Better living through API design: low level memory allocation

Posted: May 23rd, 2008 | Author: | Filed under: Coding Tips | No Comments »

The libvirt library provides a core C API upon which language specific bindings are also built. Being written in C of course means we have to do our memory management / allocation. Historically we’ve primarily used the standard malloc/realloc/calloc/free APIs that even knows and loves/hates, although we do have an internal variable length string API (more on that in a future post). Of course there are many other higher level memory management APIs (obstacks/memory pools, garbage collectors, etc) you can write C code with too, but in common with the majority of other other apps/code we happen to be using the general purpose malloc/free pattern everywhere. I’ve recently been interested in improving our code quality, reliability and testing, and found myself thinking about whether there was a way to make our use of these APIs less error prone, and verifiably correct at build time.

If you consider the standard C library malloc/realloc/calloc/free APIs, they in fact positively encourage application coding errors. Off the top of my head there are at least 7 common problems, probably more….

  1. malloc() – pass incorrect number of bytes
  2. malloc() – fail to check the return value
  3. malloc() – forget to fully initialize returned memory
  4. free() – double free by not setting pointer to NULL
  5. realloc() – fail to check the return value
  6. realloc() – fail to re-assign the pointer with new address
  7. realloc() – leaking memory upon failure to resize

A great many libraries will create wrapper functions around malloc/free/realloc but they generally only attempt to address one or two of these points. As an example, consider GLib, which has a wrapper around malloc() attempting to address point 2. It does this by making it call abort() on failure to allocate, but then re-introduces the risk by also adding a wrapper which doesn’t abort()

  gpointer g_malloc         (gulong        n_bytes) G_GNUC_MALLOC;
  gpointer g_try_malloc     (gulong        n_bytes) G_GNUC_MALLOC;

It also wraps realloc() for the same reason, and adds an annotation to make the compiler warn if you don’t use the return value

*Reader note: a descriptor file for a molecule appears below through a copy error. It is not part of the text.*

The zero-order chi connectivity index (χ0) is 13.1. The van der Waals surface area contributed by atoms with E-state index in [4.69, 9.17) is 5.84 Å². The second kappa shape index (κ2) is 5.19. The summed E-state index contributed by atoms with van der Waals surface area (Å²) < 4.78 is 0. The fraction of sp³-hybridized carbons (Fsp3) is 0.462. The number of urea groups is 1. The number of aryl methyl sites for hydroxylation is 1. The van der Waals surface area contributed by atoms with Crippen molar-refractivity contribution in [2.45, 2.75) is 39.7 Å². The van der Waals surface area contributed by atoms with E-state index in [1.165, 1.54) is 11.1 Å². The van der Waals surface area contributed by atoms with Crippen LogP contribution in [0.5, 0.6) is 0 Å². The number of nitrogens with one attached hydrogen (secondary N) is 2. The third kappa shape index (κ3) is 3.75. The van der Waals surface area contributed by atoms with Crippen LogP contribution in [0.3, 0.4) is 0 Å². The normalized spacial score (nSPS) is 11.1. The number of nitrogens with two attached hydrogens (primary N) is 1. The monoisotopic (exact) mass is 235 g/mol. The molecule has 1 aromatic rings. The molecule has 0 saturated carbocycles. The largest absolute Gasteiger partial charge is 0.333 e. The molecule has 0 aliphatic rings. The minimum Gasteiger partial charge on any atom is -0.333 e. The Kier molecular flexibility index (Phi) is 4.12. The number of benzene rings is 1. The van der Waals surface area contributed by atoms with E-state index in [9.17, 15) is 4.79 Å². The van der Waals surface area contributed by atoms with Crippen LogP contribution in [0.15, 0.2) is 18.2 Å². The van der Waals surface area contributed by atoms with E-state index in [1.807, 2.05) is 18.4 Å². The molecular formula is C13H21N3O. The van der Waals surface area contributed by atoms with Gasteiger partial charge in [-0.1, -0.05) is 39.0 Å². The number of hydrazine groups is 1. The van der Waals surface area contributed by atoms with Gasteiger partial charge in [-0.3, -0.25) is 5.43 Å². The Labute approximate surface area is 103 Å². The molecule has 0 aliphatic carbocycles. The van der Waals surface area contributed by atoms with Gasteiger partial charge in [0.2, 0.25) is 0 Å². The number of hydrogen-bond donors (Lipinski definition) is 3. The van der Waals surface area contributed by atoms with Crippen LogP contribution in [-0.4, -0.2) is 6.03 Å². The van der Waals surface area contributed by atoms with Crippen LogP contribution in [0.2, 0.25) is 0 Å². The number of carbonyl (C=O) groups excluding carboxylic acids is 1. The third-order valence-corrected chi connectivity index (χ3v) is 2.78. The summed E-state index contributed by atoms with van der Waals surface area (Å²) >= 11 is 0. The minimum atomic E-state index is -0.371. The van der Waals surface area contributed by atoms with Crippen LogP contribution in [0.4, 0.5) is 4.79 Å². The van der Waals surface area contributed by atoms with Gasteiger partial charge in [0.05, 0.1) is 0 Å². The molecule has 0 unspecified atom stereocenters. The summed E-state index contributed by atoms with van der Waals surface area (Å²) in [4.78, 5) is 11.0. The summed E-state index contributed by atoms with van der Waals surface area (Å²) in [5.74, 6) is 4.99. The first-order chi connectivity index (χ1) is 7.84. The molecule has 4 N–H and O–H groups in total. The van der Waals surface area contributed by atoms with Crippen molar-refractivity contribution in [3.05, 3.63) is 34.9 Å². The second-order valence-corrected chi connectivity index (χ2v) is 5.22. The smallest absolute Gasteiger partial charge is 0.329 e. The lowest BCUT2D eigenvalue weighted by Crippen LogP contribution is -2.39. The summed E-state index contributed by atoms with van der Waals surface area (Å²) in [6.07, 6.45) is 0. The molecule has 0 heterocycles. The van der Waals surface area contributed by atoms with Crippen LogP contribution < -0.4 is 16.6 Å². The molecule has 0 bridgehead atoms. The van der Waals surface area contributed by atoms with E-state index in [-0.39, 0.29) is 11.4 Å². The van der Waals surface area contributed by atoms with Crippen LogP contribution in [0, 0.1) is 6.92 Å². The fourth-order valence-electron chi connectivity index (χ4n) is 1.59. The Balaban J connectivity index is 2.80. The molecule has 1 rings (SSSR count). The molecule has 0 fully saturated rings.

gpointer g_realloc        (gpointer      mem,
                             gulong        n_bytes) G_GNUC_WARN_UNUSED_RESULT;
  gpointer g_try_realloc    (gpointer      mem,
                             gulong        n_bytes) G_GNUC_WARN_UNUSED_RESULT;

This at least addresses point 6, ensuring that you update your variable with the new pointer, but can’t protect against failure to check for NULL. And the free() wrapper doesn’t address the double-free issue at all.

You can debate which of “checking for NULL” vs “calling abort()” is the better approach – Havoc has some compelling points – but that’s not the point of this blog posting. I was interested in whether I could create wrappers for libvirt which kept the choice in the hands of the caller, while still protecting from the common risks.

  1. For any given pointer type the compiler knows how many bytes need to be allocated for a single instance of it – it sizeof(datatype) or sizeof(*mptr). Both options are a little tedious to write out, eg

    mytype *foo;
    foo = malloc(sizeof(*foo));
    foo = malloc(sizeof(mytype));
    

    Since C has no data type representing a data type, you cannot simply pass a data type to a function as you might like to:

    mytype *foo = malloc(mytype);
    

    You do, however, have access to the preprocessor and so you can achieve the same effect via a trivial macro.

    #define MALLOC(ptr) malloc(sizeof(*(ptr)))
    or
    #define MALLOC(mytype) malloc(sizeof(mytype))
    
  2. GCC has a number of ways to annotate APIs, one of which is __attribute__((__warn_unused_result__)). This causes emit a warning if return value is not used / checked. Add -Werror and you can get guarenteed compile time verification (the rest of your code was 100% warning free, wasn’t it – it ought to be :-). This doesn’t actually help with the NULL check for malloc, because you always do something with the return value – assign it to a variable. The core problem here is that the API encodes the error condition as a special case value in the returned “data”. The obvious answer to this is to separate the two cases, keeping the return value soley as a bi-state success of fail flag.
    The data can be passed by via a output parameter. This might look like:

    myptr *foo;
    mymalloc(&foo;, sizeof(*foo));
    

    And the compiler would be able to warn that you failed to check for failure. It looks rather ugly to write this way, but consider that a preprocessor macro is already being used for the previous issue, so we can merely extend its use

    #define MALLOC(ptr) mymalloc(&(foo), sizeof(*(foo))
    myptr *foo;
    if (MALLOC(foo) < 0)
       ... do error handling...
    
  3. The memory allocated by malloc() is not initialized to zero. For that a separate calloc() function is provided. This leaves open the possiblity of an app mistakenly using the wrong variant. Or consider an app using malloc() and explicitly initializing all struct members. Some time later a new member is added and now the developer needs to find all malloc() calls wrt to that struct and explicitly initilize the new member. It would be safer to always have malloc zero all memory - even though it has an obvious performance impact, the net win in safety is probably worth it for most applications. Dealing with this in realloc() is much harder though, because you don't know how many extra bytes (if any) you need to initialize without knowing the original size.